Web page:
Oct 30, 2012 / 5:06 am
Southern Ontario, Quebec and parts of the Maritimes are being lashed by superstorm Sandy this morning as the massive weather system churns its way north.
The destructive post-tropical storm has already wheeled through the northeastern U.S., where it has been responsible for flooding, widespread power outages and at least 16 deaths, and is now walloping parts of Canada with strong winds and heavy rain.
For forecasters, the sheer size of the storm is what sets it apart.
"It's huge," said Rob Kuhn, a severe weather meteorologist with Environment Canada's Ontario Storm Prediction Centre.
"We're dealing with strong winds from southern Ontario and eastern lower Michigan, all the way through Quebec into parts of the Maritimes and across a large part of the north eastern states."
Southern Ontario is expected to bear the brunt of the storm today, with powerful winds being more of a concern for forecasters than the rain. Tens of thousands of customers lost their electricity in both Ontario and Quebec.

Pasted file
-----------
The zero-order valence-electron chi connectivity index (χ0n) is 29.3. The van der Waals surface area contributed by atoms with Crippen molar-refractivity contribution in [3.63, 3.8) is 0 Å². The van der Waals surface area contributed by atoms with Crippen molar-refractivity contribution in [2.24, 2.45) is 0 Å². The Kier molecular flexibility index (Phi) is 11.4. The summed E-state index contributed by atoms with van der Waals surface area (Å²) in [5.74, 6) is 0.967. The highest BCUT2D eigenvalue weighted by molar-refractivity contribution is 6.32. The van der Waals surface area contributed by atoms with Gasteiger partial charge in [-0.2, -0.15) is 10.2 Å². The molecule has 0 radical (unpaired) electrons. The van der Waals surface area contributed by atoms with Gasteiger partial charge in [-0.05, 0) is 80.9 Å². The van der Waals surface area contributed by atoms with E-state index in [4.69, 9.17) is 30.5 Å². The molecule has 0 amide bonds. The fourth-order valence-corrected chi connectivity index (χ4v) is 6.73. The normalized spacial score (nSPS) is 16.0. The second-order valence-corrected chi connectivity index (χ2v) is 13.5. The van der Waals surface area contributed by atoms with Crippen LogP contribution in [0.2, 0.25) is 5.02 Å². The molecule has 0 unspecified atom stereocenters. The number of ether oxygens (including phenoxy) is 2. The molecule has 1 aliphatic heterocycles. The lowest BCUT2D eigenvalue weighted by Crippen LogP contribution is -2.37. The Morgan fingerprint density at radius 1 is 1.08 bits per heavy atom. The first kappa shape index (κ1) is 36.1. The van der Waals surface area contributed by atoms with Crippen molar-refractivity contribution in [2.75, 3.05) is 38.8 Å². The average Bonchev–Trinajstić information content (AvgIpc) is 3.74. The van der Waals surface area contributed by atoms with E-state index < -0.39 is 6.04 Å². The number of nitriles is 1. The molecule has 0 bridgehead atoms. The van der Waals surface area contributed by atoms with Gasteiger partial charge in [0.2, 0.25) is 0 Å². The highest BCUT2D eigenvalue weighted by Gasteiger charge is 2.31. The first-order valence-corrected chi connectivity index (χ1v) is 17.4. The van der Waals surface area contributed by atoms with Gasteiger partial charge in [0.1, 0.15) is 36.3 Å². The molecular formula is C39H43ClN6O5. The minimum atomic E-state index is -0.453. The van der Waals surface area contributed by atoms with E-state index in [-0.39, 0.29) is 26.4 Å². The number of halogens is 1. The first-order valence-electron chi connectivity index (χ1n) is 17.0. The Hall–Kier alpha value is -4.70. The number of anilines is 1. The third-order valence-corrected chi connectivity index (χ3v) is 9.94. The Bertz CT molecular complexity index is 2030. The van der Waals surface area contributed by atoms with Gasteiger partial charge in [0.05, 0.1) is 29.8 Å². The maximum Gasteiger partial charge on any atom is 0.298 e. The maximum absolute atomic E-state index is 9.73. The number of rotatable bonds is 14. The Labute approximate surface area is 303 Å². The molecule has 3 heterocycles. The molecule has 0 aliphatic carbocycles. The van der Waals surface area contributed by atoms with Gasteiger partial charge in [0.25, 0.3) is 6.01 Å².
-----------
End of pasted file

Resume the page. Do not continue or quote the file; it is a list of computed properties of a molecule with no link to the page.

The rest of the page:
"Some of the strongest gusts from this storm in Canada will come in southern Ontario, especially if you're either over higher ground northwest of Toronto or near the south shore of the Great Lakes," Kuhn told The Canadian Press.
"There will be some places that will be chiming in with wind gusts close to 100 kilometres per hour."
Those gusts claimed a life in Toronto Monday night, city police said a woman had been killed by a falling sign as winds blowing at about 65 kilometres per hour whipped the city. Sandy was unleashing its wrath on New York City at the time, but the Canadian Hurricane Centre said the impact of the weather system extended over a thousand kilometres away from the storm.
Many Canadians living in Sandy's path have already taken to Twitter and Facebook to discuss the power outages, rattling windows and damage to backyards caused by the storm
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